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Archive for March, 2018

Sick Kitty; Credit Sesame

March 19th, 2018 at 12:10 am

I have the vet coming to pay a house call tomorrow morning. It's $90 for the vet + a vet tech, plus the usual exam and lab fees. But the kitty for whom I scheduled the appointment completely freaks out at the vet. I've only taken her once since I adopted her, and that time, it took 3 vet techs + the vet and me and a sedative to get her examined. It stressed her out so much I decided just to let her be until something was clearly wrong.

That time has come. She's been dropping weight and a couple of weeks ago I noticed that her fur was looking patchy too. Plus her digestion--which has never been as good as her sister kitty's--has been worse. The *best* outcome would be a diagnosis that she is hyperthyroid, but chances are it is something worse than that. She is 13.5, her "sister" (from the same home but not biologically related) turns 13 on the 30th...and the only other two cats I had lived to be 13 and 14, which makes me anxious. The first two kitties were fed on dry food and both developed kidney disease--one had to be put down immediately after diagnosis and the other I kept going with sub-q fluids for 2.5 years. I learned a lot about feline chronic renal disease over that time and these two kitties have been fed mostly with canned food to try to prevent it.

Anyways, I am quite nervous about what news tomorrow morning will bring.

The other cat gets taken to the vet regularly, and I'll be able to have the vet examine her as well as long as he is out here. I know she needs dental work, which will cost about a thousand. She's been eating well and there is no sign that the bad tooth bothers her, so I've let it go for six months since I was told she needed the work done, but spring is time.

So I transferred about $1,500 from my sinking fund account at Schwab to the bank so that costs will be covered.

Prayers for Miss Bridget are appreciated! I hope hyperthyroid is all that it is. If it is anything that needs regular intervention by me, she is too scared of a cat to adapt easily. When Teddy needed subcutaneous fluids for all that time, he fought the first few weeks, but then realized that he felt better after the fluids and stopped fighting. When Buffy was diagnosed diabetic, she hated getting the ear prick tests but there was a while there where it became easier to do. (Now that her diabetes is well controlled with diet and she needs the test only occasionally, it is much harder to do.) But Bridget was the cat who hid in a box for two months when I first adopted her, whom I've never even dared to pick up until the past month (and only extremely briefly), who spends an entire day hissing at me and at Buffy whenever I take Buffy to the vet, so I don't feel as tho anything that requires daily administrations from me is going to go over well with her.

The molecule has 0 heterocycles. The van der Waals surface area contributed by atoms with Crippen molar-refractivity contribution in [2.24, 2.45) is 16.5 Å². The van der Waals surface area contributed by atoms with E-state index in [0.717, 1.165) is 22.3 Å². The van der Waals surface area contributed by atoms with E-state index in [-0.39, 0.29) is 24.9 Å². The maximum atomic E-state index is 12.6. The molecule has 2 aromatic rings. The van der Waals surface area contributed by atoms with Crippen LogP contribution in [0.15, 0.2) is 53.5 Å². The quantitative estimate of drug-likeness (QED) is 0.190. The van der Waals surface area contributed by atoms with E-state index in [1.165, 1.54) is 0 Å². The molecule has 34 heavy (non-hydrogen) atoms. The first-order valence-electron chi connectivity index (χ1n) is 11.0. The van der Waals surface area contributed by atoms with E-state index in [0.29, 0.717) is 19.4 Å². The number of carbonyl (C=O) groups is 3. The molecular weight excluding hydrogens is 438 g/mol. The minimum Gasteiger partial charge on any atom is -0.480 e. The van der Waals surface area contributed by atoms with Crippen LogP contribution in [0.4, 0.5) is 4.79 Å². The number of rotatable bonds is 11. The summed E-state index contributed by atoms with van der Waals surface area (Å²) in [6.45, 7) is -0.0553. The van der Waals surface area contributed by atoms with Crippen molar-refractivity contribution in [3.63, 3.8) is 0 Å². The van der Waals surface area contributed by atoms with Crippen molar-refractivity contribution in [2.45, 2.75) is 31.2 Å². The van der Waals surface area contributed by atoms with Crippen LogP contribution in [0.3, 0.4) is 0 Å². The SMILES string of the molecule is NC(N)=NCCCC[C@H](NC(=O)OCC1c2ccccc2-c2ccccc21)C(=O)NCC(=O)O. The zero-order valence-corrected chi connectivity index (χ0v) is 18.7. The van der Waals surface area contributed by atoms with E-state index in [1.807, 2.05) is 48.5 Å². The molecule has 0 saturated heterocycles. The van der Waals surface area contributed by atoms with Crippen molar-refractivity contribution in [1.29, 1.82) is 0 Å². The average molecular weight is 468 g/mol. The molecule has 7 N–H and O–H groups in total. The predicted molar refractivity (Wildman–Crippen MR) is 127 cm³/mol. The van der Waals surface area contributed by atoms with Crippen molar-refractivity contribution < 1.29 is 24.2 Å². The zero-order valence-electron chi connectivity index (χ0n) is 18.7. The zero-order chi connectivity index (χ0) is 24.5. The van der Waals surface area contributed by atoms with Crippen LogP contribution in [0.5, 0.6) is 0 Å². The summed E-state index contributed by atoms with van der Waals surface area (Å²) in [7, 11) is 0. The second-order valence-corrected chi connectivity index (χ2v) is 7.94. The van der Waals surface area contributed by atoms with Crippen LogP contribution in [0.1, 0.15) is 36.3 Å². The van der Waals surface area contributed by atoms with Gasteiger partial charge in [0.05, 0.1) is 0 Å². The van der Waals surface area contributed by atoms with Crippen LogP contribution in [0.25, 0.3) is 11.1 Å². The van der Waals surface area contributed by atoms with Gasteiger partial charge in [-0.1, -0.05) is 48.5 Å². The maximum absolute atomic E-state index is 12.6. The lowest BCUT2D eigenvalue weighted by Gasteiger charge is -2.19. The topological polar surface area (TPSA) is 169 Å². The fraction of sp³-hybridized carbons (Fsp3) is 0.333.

On another front, I got an email from Credit Sesame today that I found informative, on suggested credit usage. The one thing that always dings my credit score a bit is having high balances relative to the limit. Mostly that's due to the one 0% balance transfer cardI maintain. But this time I got a link to actual balance limits and percent utilized, and discovered that the maximum you should use of any card is 10% of the your limit. After finding that out, I went and requested a credit limit increase on my Discover card, and I was granted an immediate $6,300 increase. The 0% balance transfer card is still going to knock things off, but I'm going to have to do another transfer by May, and I'll check out the limits before I do so this time. I didn't know before that 10% of your limit is the most you should use before they start counting your usage against you.

(On the other hand, they *also* ding me for not having enough TYPES of credit open--just a mortgage and the credit cards, no auto loan, student loan, or personal loan, so *that* brings my score down a bit too.

Mortgage Milestone

March 3rd, 2018 at 01:46 am

When I took out my mortgage at the end of 2005, I started by owing $92,800 (at 5.875%). I refinanced in 2012 for a lower rate and changed the term from a 30 year to a 20 year. And whenever possible, I've paid some extra principal in, usually down to the next "round" number.

At the beginning of the year, I started by owing $60,700. Now that the March payment is made, I'm down to $59,900--I threw an extra $65 in this month to get down to a multiple of $100. Feels good having broken the $60K barrier. I'm 57.5, so it feels doable to have the mortgage paid off by the time I am 65.

I am not planning to retire at that age at this point, but having the freedom to be able to afford to would be nice. Once the mortgage and other debt are gone, I'll be accelerating my savings into a brokerage account, building a bucket of "safe" money I can live off of during any market downturns in my early retirement years.